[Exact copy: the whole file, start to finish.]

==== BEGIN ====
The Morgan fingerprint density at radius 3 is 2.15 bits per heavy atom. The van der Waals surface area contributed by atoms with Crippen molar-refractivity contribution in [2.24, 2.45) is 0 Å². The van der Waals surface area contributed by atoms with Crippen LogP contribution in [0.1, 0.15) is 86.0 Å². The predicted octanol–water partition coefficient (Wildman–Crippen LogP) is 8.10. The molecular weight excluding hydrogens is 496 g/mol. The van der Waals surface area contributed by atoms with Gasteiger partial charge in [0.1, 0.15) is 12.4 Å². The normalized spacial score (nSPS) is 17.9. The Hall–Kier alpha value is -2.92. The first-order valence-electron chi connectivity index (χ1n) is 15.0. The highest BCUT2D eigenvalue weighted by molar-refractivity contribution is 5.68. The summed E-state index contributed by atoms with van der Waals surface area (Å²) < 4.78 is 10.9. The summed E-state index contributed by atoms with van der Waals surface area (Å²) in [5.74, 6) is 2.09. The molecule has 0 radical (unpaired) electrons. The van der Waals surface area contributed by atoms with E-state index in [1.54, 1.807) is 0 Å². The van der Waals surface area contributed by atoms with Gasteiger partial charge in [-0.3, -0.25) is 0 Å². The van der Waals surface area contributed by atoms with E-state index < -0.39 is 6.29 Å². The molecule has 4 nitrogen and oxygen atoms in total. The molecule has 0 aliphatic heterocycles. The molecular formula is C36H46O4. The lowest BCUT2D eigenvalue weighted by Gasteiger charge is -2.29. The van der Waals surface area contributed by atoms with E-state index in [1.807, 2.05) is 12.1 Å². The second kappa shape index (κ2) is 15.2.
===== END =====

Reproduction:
The Morgan fingerprint density at radius 3 is 2.15 bits per heavy atom. The van der Waals surface area contributed by atoms with Crippen molar-refractivity contribution in [2.24, 2.45) is 0 Å². The van der Waals surface area contributed by atoms with Crippen LogP contribution in [0.1, 0.15) is 86.0 Å². The predicted octanol–water partition coefficient (Wildman–Crippen LogP) is 8.10. The molecular weight excluding hydrogens is 496 g/mol. The van der Waals surface area contributed by atoms with Gasteiger partial charge in [0.1, 0.15) is 12.4 Å². The normalized spacial score (nSPS) is 17.9. The Hall–Kier alpha value is -2.92. The first-order valence-electron chi connectivity index (χ1n) is 15.0. The highest BCUT2D eigenvalue weighted by molar-refractivity contribution is 5.68. The summed E-state index contributed by atoms with van der Waals surface area (Å²) < 4.78 is 10.9. The summed E-state index contributed by atoms with van der Waals surface area (Å²) in [5.74, 6) is 2.09. The molecule has 0 radical (unpaired) electrons. The van der Waals surface area contributed by atoms with E-state index in [1.54, 1.807) is 0 Å². The van der Waals surface area contributed by atoms with Gasteiger partial charge in [-0.3, -0.25) is 0 Å². The van der Waals surface area contributed by atoms with E-state index < -0.39 is 6.29 Å². The molecule has 4 nitrogen and oxygen atoms in total. The molecule has 0 aliphatic heterocycles. The molecular formula is C36H46O4. The lowest BCUT2D eigenvalue weighted by Gasteiger charge is -2.29. The van der Waals surface area contributed by atoms with E-state index in [1.807, 2.05) is 12.1 Å². The second kappa shape index (κ2) is 15.2.